No one wants to buy an aircraft riddled with corrosion, but some will be unavoidable, argues Jet Tolbert. What are the different causes and remedies, and how much should be deemed too much by the aircraft buyer?
Almost anything will cause corrosion on a metal airplane if it’s not cared for appropriately. Air that comes into contact with bare metal can expose it to moisture and oxidization.
The blue fluids used in the various aircraft systems (such as the lavatory) can cause serious structural corrosion if they leak into the belly of the aircraft.
The de-icing fluids used by ground crew can seep into certain aircraft parts, causing deep corrosion. Even the environment the aircraft is based in if particularly humid, sandy or saline can cause varying degrees of corrosion.
Any of these situations could necessitate high-dollar repairs that have the potential to exceed the value of the aircraft, and a prospective buyer needs to be aware of them.
The aircraft OEMs are also aware of most scenarios causing corrosion, and have developed preventative procedures.
Most require bare metal to be treated. Aircraft are inspected around the lavatory (for example) to ensure that any leaks are caught quickly before corrosion takes hold. Procedures have been developed to perform deep washes of aircraft exposed to anti-ice/de-ice fluids, and similarly for airplanes that operate in more corrosive environments.
Most times the corrosion is found during the inspection process and treated quickly with very little impact on the aircraft’s structure. On occasion, though, the inspection process reveals corrosion that requires a high-dollar repair.
Corrosion doesn’t just go away. It is essential that it is quickly cleaned and any affected areas are treated for prevention of future corrosion.
Effects of Corrosion on Aircraft Marketability
Light Corrosion: Nearly all aircraft will have some history of light surface corrosion that has been treated and maintained. This type of superficial corrosion is not very costly to keep on top of, and should not unduly concern a potential buyer.
Contained Corrosion: Let’s imagine, however, that an aircraft had a leaking window or lavatory that was not detected in time to prevent corrosion impacting the aircraft structure… This type of corrosion has the potential to go much deeper, requiring structural repairs involving engineering and special re-inspection requirements after the repairs have been made.
In such instances a reputable maintenance facility will eradicate any signs of corrosion with no need for special inspections in the future.
Yet, following the repairs, although the aircraft can operate just the same as any other aircraft, an experienced aircraft acquisition broker may advise a prospective buyer that the corrosion history should impact the value of the airplane. The extent of the impact on value will be more pronounced in a buyer’s market than in a seller’s market, however.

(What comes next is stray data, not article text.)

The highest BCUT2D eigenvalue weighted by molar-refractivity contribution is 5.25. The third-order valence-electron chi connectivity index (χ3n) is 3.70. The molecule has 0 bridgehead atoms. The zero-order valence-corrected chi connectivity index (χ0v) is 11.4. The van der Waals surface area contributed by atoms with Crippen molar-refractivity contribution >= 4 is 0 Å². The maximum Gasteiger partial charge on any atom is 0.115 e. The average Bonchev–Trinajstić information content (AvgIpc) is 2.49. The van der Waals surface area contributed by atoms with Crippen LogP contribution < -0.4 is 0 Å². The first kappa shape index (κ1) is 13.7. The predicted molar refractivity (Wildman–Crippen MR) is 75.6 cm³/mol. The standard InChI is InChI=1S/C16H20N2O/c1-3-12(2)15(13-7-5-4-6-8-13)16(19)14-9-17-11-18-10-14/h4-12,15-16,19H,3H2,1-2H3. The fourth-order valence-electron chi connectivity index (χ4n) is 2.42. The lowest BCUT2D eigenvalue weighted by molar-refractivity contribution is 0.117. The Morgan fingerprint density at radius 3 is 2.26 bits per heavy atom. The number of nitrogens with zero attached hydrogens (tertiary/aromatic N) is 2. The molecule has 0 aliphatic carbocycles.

Extensive Corrosion: Now let’s imagine an aircraft based in a tropical climate or excessively exposed to de-icing fluid is being considered for purchase. It may have undergone significant corrosion-related repairs due to a lack of deep washes and inspections, and could carry a high repair bill to rectify all of the identified corrosion.
This aircraft could also be liable to detection of additional corrosion at later inspections, having been removed from the previous corrosive environment to operate in a more moderate one.
Needless to say that in this scenario the impact of higher maintenance bills (not to mention the stigma that comes with the aircraft’s prior operations in a corrosive environment) will have a much greater potential impact on the new owner, and a prospective buyer should be very thorough in their understanding of this aircraft, its maintenance-record, and its value in this context.
Identifying Corrosion or Potential Corrosion
Though an aircraft’s base location can say much about what it’s exposed to on a regular basis, the maintenance history will provide the deepest understanding of compliance with corrosion prevention, revealing any history of corrosion and its associated repairs.
First impressions can sometimes be misleading, but walking up to an airplane that has extensive surface corrosion will indicate that the aircraft has not been treated properly during a recent repaint, or that the aircraft is getting significant exposure to corrosive conditions. These should cause a buyer to be wary of what might be found by a deeper inspection.
While some corrosion is common, having the right professional team around you should minimize the risk of an aircraft being acquired that will require substantial investment to rectify its previous owner’s mistreatment or mishandling.